Rooftop solar provides broad community benefits in addition to helping families save money. This includes creating local jobs, sparking economic growth, increasing property values, and lowering pollution levels. In short, solar provides significant benefits to the members of society that need them most.

One major challenge to expanding solar into underserved communities is the complexity of reducing the bill for residents living in rental unit apartment buildings, where each unit does not have its own electric meter. The same goes for public or subsidized housing where affordable and market-rate housing are combined. Other common challenges include lack of access to capital, less ability to utilize tax credits, and other roofing and siting issues.

Although it may not be easy to make solar accessible to every person in the country, Americans are tired of waiting. Communities are developing their own projects, and local governments are responding with better policies and assistance. Policies such as community solar go a long way toward making solar accessible and affordable for all.

Our work

Solar United Neighbors has been leading the charge on energy democracy and equity in all our state programs. We work on a number of policy issues that relate to energy democracy including community solarlow-income solar, and grid reform.

  • Community solar – Community solar allows renters, apartment and condo dwellers, and others who cannot install solar on their own roof to enjoy the benefits of solar via an off-site project. You can purchase a subscription to a community solar project and receive bill credits on your monthly electric bill that save you money. We have been intimately involved in starting community solar programs in D.C. and Maryland, and we are working to establish community solar programs in the other states. Learn more about our community solar work in D.C.Maryland, and Minnesota.
  • Low-income solar– Solar United Neighbors has been a strong advocate for programs to help low-income residents access and benefit from solar. In Washington, D.C. we worked diligently for years to establish a comprehensive low-income solar program called Solar for All. To implement the program, we launched a solar co-op in 2017 that allows low- and moderate-income District residents to receive grant funding to install a solar system on their home. Participants will fully own the system and will be able to build equity from its production. In Maryland, we piloted an innovative financing model with several low-income families in Baltimore which addressed two key challenges of solar for low- and moderate-income households: tax appetite and credit score. Learn more about our low-income solar work in D.C. Maryland, and West Virginia.
  • Energy affordability– Solar United Neighbors strongly supports energy affordability. We’ve fought against utility rate hikes and unfair monopoly tactics across the board. We led the PowerDC coalition opposed to the 2016 Exelon-Pepco merger, which could allow Exelon to use D.C. ratepayers to prop up failing power plants. We also led West Virginians for Energy Freedom, a campaign that successfully stopped FirstEnergy from using West Virginia ratepayers to bail out the failing, coal-powered Pleasants Power Station. In all our states, we fight for solar rights and energy affordability, and you can visit our Advocate for Solar page to learn more about our ongoing campaigns!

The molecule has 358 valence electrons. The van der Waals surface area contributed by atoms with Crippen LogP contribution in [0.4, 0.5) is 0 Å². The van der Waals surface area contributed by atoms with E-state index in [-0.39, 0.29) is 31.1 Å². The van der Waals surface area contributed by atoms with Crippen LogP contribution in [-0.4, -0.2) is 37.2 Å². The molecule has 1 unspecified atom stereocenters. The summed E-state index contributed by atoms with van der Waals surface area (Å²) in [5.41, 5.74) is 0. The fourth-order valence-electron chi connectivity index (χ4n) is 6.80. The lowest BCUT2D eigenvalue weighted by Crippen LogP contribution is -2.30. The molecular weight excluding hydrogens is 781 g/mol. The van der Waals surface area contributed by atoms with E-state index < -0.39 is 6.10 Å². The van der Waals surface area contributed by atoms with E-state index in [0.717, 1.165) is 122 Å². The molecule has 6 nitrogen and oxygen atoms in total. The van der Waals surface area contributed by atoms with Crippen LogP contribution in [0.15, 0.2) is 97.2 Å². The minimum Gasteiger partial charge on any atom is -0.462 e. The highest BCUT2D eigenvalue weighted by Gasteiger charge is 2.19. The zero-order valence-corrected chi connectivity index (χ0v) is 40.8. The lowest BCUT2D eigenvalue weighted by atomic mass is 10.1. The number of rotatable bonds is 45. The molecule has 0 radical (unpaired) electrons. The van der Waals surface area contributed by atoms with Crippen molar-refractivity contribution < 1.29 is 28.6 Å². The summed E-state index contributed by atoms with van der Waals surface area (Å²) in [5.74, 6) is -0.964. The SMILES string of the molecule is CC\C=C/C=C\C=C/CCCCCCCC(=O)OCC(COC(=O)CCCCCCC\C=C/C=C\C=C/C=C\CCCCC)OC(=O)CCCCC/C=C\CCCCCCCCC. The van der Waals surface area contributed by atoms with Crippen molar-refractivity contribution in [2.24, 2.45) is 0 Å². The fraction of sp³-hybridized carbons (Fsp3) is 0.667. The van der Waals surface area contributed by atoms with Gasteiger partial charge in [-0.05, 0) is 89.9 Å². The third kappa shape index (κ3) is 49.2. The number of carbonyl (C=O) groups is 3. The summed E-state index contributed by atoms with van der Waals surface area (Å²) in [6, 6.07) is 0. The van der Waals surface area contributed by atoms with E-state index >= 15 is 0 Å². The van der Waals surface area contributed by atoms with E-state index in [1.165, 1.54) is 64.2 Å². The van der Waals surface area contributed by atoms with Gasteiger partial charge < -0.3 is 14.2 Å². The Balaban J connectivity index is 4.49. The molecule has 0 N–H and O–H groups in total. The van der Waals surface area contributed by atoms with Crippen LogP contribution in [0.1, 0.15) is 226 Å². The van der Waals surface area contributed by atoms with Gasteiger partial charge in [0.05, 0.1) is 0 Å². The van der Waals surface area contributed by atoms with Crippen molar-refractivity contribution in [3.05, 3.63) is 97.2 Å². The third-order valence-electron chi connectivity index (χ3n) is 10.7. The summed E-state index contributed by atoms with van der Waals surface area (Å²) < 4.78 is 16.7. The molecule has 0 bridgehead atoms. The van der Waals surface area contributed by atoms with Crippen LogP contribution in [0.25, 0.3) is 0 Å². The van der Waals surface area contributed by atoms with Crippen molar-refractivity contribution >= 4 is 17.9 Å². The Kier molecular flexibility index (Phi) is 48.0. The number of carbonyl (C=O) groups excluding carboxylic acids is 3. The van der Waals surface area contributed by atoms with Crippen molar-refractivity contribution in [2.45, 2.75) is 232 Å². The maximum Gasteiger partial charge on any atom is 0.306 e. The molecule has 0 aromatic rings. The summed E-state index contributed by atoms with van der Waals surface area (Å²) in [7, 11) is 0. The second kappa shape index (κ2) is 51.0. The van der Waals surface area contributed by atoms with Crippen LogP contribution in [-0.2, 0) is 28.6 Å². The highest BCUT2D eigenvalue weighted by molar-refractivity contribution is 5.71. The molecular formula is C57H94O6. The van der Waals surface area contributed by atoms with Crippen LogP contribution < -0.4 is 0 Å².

• Grid reform – Creating a democratic and equitable energy future will require new ways to generate, deliver, and price electricity. We’re working in all our states to lay the groundwork for the needed transformation of our electric grid (known as “grid reform”). The Maryland and Washington, D.C. Public Service Commissions have undertaken grid reform proceedings (PC 44 and FC 1130, respectively). Solar United Neighbors is working to ensure that these proceedings allow meaningful public participation, take the needs of the community seriously, and move these states toward a more democratic, transparent, and equitable energy system.

Energy democracy and equity resources

Solar for all resources

These resources lay out why solar for low-income families is so important and describe some of the effective policy measures needed to make Solar for All a reality.

Solar for all pilot projects

When we were Community Power Network, we worked with groups across the country to promote leading project models for increasing solar access and equity.  Click here to learn about some of the leading models and pilot projects. You can see many of the programs we learned about and collaborated on below!

Some organizations, such as GRID Alternatives, have been offering ongoing programs aimed at bringing solar to low-income families or creating solar installation job training programs. Others are pilot programs that have tested various approaches to implementing low-income solar. The following is an incomplete list of low-income solar initiatives and models we’ve gathered. If you know of additional programs or models, please let us know!